The whole and its parts

The whole & its parts

Losing the storyteller

Over the years, the organization had shifted its activities. No one had noticed.

The group had come to like being together and their focus slowly had come to revolve around activities allowing them to enjoy being together. They appreciated developing themselves and seeing things through the lens of being together they searched for places to become better at something where they participate together and ended up attending training together. To have more time together, they also started more and more to travel to events together.

However, much of the core of the organization had been around being actively involved in the community. They contributed to it through projects run by members of the organization. The high turnover in the organization had contributed to disconnecting members from its past. Those people able to tell the story of what the organization did in the past, what it stood for had disappeared.

With the momentum slowly shifting, less and less time was available to run projects as they had done in the past. At the same time, with fewer stories being shared, experience had been lost and the connection with the organization’s origin had been lost. The vision of the organization and its mission were drifting apart.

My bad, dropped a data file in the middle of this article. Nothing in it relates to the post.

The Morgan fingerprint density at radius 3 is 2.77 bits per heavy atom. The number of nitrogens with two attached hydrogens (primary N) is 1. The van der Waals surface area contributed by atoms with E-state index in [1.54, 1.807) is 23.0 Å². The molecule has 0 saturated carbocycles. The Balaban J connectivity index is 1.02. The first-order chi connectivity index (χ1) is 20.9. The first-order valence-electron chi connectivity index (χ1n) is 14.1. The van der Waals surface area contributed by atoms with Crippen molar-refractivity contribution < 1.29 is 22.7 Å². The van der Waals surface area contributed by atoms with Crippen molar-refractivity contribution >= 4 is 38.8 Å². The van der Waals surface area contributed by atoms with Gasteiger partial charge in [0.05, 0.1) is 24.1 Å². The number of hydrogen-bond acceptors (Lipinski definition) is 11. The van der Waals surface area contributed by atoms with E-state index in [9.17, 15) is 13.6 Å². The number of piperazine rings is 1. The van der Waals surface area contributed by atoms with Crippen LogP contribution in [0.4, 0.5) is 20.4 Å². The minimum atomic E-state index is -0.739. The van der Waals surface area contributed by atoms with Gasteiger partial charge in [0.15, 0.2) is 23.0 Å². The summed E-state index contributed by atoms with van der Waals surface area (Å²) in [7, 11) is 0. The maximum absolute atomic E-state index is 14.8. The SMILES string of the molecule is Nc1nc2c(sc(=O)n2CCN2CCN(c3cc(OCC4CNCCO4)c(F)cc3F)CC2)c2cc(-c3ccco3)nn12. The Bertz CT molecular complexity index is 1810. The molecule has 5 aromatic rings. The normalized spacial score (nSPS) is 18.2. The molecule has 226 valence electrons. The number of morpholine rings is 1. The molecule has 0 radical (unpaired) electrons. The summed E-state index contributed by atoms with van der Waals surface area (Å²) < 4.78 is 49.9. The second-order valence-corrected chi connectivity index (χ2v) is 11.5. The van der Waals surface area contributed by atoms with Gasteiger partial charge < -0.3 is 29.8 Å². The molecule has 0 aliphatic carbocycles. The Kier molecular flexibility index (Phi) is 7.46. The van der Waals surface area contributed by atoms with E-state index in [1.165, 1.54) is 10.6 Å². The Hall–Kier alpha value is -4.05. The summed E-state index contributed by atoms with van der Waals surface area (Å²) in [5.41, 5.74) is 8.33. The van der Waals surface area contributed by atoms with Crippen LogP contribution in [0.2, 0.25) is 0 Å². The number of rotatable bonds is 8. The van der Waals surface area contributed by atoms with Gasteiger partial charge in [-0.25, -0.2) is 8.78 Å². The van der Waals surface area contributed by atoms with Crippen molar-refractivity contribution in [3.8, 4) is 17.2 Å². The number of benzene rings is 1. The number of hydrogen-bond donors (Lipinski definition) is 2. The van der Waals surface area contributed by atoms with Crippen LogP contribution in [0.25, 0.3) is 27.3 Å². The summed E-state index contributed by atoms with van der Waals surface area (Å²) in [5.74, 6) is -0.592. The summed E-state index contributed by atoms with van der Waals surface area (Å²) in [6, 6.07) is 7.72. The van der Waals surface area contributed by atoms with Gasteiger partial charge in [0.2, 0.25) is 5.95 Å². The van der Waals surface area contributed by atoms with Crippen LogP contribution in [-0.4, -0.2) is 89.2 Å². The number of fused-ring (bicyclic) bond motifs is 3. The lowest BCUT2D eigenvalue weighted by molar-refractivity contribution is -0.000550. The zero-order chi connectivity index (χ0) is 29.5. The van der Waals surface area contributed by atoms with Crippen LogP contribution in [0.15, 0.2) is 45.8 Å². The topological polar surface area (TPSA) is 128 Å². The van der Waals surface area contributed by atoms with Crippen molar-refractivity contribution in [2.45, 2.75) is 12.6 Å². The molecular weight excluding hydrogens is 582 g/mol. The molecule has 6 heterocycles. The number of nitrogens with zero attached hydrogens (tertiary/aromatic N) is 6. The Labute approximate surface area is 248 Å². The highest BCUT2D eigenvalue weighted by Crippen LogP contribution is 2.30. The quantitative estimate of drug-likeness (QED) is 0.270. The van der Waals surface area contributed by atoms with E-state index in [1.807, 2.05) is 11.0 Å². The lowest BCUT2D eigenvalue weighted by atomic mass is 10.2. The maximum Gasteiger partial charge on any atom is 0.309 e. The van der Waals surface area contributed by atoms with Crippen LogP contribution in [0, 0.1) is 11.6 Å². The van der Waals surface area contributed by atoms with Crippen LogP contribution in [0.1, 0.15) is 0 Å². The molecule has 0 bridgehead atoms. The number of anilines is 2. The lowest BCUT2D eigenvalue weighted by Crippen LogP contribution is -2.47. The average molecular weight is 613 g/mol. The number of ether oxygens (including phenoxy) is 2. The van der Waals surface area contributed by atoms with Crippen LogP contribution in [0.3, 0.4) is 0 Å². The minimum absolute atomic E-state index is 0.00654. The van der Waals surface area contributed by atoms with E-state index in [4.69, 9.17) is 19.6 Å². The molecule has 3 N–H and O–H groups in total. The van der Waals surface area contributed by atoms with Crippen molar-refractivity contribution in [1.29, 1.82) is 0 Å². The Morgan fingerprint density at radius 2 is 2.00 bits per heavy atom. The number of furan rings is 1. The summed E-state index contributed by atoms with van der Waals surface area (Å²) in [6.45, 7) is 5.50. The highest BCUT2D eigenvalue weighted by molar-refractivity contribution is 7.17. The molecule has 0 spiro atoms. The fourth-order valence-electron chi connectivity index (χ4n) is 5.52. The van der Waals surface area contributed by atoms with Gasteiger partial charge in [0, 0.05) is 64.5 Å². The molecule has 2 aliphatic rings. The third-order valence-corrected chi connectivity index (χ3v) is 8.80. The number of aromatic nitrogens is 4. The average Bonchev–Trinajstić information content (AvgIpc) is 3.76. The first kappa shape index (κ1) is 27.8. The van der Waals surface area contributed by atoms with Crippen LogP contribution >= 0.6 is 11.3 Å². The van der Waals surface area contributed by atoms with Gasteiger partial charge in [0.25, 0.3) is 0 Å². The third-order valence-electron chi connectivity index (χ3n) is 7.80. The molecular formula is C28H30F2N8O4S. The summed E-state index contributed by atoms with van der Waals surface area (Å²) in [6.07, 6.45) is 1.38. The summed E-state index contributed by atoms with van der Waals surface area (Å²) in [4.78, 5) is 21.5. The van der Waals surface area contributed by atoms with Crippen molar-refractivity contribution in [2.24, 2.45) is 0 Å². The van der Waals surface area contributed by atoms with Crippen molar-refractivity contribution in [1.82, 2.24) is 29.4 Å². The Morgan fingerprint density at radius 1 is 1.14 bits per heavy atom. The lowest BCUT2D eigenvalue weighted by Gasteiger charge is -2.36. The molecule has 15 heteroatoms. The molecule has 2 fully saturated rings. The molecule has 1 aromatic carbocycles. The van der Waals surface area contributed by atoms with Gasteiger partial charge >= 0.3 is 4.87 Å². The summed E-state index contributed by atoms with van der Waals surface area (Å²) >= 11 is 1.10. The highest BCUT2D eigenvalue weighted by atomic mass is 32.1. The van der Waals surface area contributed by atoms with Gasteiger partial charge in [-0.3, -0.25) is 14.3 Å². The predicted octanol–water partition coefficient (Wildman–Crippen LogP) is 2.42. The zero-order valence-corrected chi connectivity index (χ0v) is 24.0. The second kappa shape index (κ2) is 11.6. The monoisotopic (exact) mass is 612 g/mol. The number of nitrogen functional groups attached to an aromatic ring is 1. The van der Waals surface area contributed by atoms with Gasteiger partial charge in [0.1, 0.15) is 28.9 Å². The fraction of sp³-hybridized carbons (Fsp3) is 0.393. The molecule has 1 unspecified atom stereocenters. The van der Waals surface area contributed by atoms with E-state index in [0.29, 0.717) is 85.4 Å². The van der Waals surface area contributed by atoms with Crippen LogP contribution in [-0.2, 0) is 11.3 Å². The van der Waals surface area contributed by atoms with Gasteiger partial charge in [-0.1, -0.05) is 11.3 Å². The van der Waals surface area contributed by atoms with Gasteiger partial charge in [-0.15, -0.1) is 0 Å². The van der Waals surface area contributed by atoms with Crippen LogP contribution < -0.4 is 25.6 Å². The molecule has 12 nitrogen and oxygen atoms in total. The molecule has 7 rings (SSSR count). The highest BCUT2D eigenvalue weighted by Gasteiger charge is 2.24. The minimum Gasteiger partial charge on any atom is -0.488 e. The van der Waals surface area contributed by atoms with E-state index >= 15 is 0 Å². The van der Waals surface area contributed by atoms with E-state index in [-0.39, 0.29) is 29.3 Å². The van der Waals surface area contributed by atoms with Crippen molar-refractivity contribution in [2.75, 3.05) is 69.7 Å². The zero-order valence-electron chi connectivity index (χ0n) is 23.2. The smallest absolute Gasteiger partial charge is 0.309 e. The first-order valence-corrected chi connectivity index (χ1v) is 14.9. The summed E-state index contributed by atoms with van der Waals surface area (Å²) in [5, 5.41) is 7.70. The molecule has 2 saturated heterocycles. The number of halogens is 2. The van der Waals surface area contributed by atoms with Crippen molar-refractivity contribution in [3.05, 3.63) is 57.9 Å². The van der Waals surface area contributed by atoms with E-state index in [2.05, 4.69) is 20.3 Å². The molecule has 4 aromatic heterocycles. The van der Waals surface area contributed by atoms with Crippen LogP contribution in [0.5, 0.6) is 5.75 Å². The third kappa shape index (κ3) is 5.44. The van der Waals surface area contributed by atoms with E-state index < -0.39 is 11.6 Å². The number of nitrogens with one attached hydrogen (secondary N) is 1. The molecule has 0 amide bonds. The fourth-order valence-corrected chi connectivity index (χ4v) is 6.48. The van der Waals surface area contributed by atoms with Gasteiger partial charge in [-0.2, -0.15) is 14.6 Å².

The “what it is for” was fading away.

The how was disappearing in large and complex projects allowing for less creativity. In these projects, people had come to do small and pre-designed tasks. They were becoming cogs in the system. Individuals had become bored. They found less satisfaction allowing them to see what they had achieved or satisfaction which the organization would celebrate them for.

People had started to keep the system alive instead of shaping it.

In doing so they started aiming at making things better.

The way people most often choose to make things better is by focusing on the problems they experience. That is they now worked on making problems go away. As a preference for coming together had become part of the system, most problems identified were based on sensed discomfort.

Their “what it is for” now had become “avoiding discomfort”. Their “how” had become “make things better”.

By disconnecting from what effective meant in the organization, they had lost themselves in efficiency.

Without storytellers, no one was there to help them see whereto they were going as an organization.

Stories tell people who one is as an organization. They make the organization visible. And stories tell what the organization is about. They enable vision.


Share this post:

Leave a Reply

Your email address will not be published. Required fields are marked *